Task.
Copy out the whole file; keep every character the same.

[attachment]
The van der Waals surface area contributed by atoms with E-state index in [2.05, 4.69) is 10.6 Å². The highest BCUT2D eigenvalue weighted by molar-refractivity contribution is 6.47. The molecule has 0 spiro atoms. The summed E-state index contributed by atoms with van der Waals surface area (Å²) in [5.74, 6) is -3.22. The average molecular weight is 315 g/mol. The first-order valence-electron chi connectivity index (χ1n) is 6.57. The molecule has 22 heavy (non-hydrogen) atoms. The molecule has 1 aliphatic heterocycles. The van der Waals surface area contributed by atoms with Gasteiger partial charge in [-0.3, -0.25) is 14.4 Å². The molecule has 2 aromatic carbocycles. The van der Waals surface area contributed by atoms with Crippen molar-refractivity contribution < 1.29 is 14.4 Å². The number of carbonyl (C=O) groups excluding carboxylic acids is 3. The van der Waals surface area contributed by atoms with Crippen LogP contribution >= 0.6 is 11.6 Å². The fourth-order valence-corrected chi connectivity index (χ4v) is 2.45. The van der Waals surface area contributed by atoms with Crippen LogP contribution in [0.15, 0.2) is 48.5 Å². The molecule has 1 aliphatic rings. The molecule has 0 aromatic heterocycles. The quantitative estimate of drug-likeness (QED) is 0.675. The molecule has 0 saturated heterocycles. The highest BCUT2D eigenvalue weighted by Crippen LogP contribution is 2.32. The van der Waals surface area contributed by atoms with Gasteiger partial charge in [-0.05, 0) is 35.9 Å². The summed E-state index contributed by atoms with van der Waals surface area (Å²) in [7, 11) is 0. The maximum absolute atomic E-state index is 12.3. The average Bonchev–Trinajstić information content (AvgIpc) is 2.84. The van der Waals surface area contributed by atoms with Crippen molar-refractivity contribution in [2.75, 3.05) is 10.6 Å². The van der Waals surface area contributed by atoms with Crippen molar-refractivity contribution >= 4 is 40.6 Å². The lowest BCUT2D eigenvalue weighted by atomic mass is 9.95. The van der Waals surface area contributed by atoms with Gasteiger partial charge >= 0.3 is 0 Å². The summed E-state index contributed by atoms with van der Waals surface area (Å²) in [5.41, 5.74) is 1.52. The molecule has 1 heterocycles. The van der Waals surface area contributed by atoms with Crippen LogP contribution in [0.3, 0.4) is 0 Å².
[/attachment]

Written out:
The van der Waals surface area contributed by atoms with E-state index in [2.05, 4.69) is 10.6 Å². The highest BCUT2D eigenvalue weighted by molar-refractivity contribution is 6.47. The molecule has 0 spiro atoms. The summed E-state index contributed by atoms with van der Waals surface area (Å²) in [5.74, 6) is -3.22. The average molecular weight is 315 g/mol. The first-order valence-electron chi connectivity index (χ1n) is 6.57. The molecule has 22 heavy (non-hydrogen) atoms. The molecule has 1 aliphatic heterocycles. The van der Waals surface area contributed by atoms with Gasteiger partial charge in [-0.3, -0.25) is 14.4 Å². The molecule has 2 aromatic carbocycles. The van der Waals surface area contributed by atoms with Crippen molar-refractivity contribution < 1.29 is 14.4 Å². The number of carbonyl (C=O) groups excluding carboxylic acids is 3. The van der Waals surface area contributed by atoms with Crippen LogP contribution >= 0.6 is 11.6 Å². The fourth-order valence-corrected chi connectivity index (χ4v) is 2.45. The van der Waals surface area contributed by atoms with Crippen LogP contribution in [0.15, 0.2) is 48.5 Å². The molecule has 1 aliphatic rings. The molecule has 0 aromatic heterocycles. The quantitative estimate of drug-likeness (QED) is 0.675. The molecule has 0 saturated heterocycles. The highest BCUT2D eigenvalue weighted by Crippen LogP contribution is 2.32. The van der Waals surface area contributed by atoms with Gasteiger partial charge in [-0.05, 0) is 35.9 Å². The summed E-state index contributed by atoms with van der Waals surface area (Å²) in [7, 11) is 0. The maximum absolute atomic E-state index is 12.3. The average Bonchev–Trinajstić information content (AvgIpc) is 2.84. The van der Waals surface area contributed by atoms with Crippen molar-refractivity contribution in [2.75, 3.05) is 10.6 Å². The van der Waals surface area contributed by atoms with Crippen molar-refractivity contribution >= 4 is 40.6 Å². The lowest BCUT2D eigenvalue weighted by atomic mass is 9.95. The van der Waals surface area contributed by atoms with Gasteiger partial charge >= 0.3 is 0 Å². The summed E-state index contributed by atoms with van der Waals surface area (Å²) in [5.41, 5.74) is 1.52. The molecule has 1 heterocycles. The van der Waals surface area contributed by atoms with Crippen LogP contribution in [0.3, 0.4) is 0 Å².